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  7. A "bad" book would include bad prose, disorganized/absent storytelling, and flat characters. I don't doubt bad books exist. But when someone calls one "bad" just because they didn't like it or didn't understand it--that's just arrogance.

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  8. Very interesting piece once again, thank you.

    It is usually the way with those leading questions, often from complete strangers, that they as you indicated already have a fairly definitive opinion, and are therefore itching to impart the opinion on you. Some of your interesting analogies immediately reminded me of 'The Emporer's New Clothes.'

    Not sure if you are aware, but the current UK bullies are those agents and publishers who are directing authors to classify under YA, because that is what may be easier to sell. My question back to you is what is YA. Is or would 'Oliver Twist,' 'Copperfield,' 'Uncle Tom's Cabin,' 'Treasure Island,' come under YA today? - The Emporer's retinue bully us into saying - 'yes!'

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  9. But what is bad prose? Someone fond of Steinbeck would likely believe Hemingway's prose to be bad. Everyone knows of bad books, (because we all know what we like), the problem is people can't agree which ones they are.

    And thanks for stopping by Mazarkis, still reading and enjoying "Emperor's Knife." Clearly a book filled with beautiful prose.

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  10. Apologies for using the wrong fingers on Emperor.

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    1. Off subject again sorry. But have you ever wondered how cruel it was for whoever coined the word 'dyslexia?' How would one be able to admit it.

      One thing that irks in art or writing, or comments on writing is when a critic assumes wondrous interpretations on the subjects merits and invents metaphors and images for its conception or hidden meaning. Are they the writer or artist how do they know what was the motivator? The same book or canvas can have wildly differing connections with the viewer, with as many divergent interpretations.

      The bottom line for me is always; did this piece touch my soul, or reward my time with it. Will this experience effect my perspective on life, better my outlook, and ultimately, going back to another of your comments Michael; will it last, will my encounter with it stay with me.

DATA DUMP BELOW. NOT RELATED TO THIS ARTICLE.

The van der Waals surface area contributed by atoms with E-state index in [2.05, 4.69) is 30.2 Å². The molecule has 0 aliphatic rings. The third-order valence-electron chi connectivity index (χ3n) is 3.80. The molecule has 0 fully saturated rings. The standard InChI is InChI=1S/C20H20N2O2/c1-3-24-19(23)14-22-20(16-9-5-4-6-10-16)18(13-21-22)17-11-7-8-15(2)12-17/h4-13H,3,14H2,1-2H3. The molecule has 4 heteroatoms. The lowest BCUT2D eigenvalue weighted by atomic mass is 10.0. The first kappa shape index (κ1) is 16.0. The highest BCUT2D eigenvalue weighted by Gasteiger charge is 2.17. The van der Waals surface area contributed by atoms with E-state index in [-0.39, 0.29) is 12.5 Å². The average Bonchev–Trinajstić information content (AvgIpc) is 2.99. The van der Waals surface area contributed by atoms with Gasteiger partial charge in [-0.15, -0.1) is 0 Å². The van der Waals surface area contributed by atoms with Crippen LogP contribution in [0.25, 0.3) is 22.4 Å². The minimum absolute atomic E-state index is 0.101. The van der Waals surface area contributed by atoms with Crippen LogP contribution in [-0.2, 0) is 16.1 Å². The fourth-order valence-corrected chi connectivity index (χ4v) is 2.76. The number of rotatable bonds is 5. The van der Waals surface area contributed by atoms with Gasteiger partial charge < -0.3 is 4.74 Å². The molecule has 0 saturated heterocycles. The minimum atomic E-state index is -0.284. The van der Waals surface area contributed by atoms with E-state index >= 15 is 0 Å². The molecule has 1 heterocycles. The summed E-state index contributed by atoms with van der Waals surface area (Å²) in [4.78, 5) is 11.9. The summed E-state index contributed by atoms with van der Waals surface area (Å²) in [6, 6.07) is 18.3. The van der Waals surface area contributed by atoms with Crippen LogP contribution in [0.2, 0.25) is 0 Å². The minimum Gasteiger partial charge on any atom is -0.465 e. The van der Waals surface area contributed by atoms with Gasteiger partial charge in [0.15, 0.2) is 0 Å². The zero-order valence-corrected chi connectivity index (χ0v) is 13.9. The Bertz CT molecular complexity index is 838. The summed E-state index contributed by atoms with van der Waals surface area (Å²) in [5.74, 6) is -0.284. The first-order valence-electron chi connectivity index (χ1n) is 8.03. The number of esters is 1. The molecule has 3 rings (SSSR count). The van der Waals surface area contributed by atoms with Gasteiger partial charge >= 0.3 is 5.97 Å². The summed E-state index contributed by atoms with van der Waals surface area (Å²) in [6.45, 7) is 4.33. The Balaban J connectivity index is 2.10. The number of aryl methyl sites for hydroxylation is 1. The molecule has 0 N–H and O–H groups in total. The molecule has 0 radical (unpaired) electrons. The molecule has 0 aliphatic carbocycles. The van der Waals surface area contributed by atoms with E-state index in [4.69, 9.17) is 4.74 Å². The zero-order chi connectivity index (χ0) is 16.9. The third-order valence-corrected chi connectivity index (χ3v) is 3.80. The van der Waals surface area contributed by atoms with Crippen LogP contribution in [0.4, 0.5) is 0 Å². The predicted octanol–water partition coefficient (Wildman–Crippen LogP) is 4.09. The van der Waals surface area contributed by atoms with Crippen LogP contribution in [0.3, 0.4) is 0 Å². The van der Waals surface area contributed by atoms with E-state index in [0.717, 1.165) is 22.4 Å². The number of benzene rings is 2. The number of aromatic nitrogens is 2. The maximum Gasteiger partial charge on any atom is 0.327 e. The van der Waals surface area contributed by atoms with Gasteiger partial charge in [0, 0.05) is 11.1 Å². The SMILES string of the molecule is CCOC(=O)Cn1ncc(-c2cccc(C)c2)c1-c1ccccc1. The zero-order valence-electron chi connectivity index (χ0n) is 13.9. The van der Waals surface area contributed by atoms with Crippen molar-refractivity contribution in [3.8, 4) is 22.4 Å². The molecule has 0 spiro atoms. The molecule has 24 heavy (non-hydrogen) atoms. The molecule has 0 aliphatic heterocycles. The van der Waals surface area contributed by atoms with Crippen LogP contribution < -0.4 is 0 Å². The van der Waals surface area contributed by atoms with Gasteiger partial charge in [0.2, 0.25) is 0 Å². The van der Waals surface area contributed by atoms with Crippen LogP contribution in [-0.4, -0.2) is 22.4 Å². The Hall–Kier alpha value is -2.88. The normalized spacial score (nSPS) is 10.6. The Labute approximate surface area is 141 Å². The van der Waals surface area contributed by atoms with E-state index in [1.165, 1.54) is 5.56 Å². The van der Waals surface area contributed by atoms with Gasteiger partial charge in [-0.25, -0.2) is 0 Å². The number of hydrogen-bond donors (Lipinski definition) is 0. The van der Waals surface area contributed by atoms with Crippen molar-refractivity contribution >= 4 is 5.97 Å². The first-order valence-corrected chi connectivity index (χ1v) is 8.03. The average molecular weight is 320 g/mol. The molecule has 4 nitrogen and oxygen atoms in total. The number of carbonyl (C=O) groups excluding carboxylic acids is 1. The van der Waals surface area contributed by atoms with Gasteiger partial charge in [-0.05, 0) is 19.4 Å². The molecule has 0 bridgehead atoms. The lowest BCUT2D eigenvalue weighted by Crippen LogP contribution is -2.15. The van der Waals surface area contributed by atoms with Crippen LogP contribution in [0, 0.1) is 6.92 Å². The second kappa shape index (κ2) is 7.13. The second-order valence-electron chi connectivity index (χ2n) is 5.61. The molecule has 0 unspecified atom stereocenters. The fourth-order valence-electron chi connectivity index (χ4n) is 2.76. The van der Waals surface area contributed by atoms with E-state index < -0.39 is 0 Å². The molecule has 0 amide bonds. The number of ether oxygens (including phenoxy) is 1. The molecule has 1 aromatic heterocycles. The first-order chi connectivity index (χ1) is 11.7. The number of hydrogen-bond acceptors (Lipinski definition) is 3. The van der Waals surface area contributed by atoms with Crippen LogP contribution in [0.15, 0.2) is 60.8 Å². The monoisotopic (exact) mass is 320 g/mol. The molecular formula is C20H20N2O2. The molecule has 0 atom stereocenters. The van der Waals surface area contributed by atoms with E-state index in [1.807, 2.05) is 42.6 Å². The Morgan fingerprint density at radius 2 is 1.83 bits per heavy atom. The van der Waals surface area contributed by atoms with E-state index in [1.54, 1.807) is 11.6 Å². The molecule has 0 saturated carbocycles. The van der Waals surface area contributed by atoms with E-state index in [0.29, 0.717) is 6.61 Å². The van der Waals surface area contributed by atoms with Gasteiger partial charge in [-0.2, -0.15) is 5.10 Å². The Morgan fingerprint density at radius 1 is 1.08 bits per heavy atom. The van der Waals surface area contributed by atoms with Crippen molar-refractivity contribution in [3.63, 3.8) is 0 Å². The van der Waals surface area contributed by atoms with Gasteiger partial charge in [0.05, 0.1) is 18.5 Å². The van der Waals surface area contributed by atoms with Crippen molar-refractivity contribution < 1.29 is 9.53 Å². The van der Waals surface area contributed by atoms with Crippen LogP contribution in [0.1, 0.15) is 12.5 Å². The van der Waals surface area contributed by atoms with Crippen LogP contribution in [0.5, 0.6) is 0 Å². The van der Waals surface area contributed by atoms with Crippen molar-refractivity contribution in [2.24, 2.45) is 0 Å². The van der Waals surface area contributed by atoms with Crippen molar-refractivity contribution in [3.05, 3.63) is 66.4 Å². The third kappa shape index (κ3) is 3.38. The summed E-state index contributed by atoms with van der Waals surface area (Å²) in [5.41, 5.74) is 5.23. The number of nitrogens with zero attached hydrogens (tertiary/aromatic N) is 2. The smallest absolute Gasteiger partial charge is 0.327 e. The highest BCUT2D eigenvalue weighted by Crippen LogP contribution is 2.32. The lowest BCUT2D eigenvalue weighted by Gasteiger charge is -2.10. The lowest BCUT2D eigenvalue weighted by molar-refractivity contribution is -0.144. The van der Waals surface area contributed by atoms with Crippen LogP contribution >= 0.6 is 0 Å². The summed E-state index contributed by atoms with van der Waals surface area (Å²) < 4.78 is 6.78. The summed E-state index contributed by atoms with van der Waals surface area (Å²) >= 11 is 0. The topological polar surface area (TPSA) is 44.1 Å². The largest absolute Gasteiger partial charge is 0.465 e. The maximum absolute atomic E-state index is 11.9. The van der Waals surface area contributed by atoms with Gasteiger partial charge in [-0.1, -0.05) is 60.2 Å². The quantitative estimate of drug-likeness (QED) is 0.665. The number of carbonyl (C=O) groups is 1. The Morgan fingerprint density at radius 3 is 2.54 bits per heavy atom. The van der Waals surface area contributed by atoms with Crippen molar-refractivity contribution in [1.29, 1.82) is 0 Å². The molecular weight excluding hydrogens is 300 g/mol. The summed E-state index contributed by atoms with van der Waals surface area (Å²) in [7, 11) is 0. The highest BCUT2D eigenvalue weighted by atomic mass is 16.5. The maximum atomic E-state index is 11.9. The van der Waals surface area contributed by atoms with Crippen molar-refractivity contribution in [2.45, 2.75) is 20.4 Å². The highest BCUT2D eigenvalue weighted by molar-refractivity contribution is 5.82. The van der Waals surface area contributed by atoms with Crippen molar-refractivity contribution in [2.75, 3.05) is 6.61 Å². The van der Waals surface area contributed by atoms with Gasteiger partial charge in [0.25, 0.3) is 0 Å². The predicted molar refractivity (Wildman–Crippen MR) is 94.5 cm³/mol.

There are so many other facets between good or bad, I doubt any one creative work can fit either extreme.

      Sorry if I come across pontificating - Love this Blogg.

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  11. You didn't see that...these aren't the droids you're looking for.

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  12. I agree that there are some objective things to look at when reading novels. Grammar and spelling. But what makes a character flat? There can be many different answers to that question. I have friends that are bothered to no end by books that I love. I don't think that makes them bad books.

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  13. I am with you 100% on this post. I have often argued the same things on my blog. I have gone so far as to say that what constitutes art itself is a matter of subjectivity, and that often people use the term "art" based entirely on their own biased assumptions. Every time some "expert" tries to make a list of what constitutes "good" writing, someone else comes up with examples that contradict it. Some of my favorite authors break all the rules. H.P. Lovecraft's works, for example, though loved by many, has been criticized for its lack of character and overabundance of adjectives and adverbs. One critic even went so far as to claim Lovecraft was America's greatest bad author (whatever that means); at the same time, Barnes & Nobles features a Lovecraft Collection in their Classics section, right next to Homer, Shakespeare, Asimov and all the other "greats".

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    1. "Lovecraft... bad..." in the same sentence? Does not compute.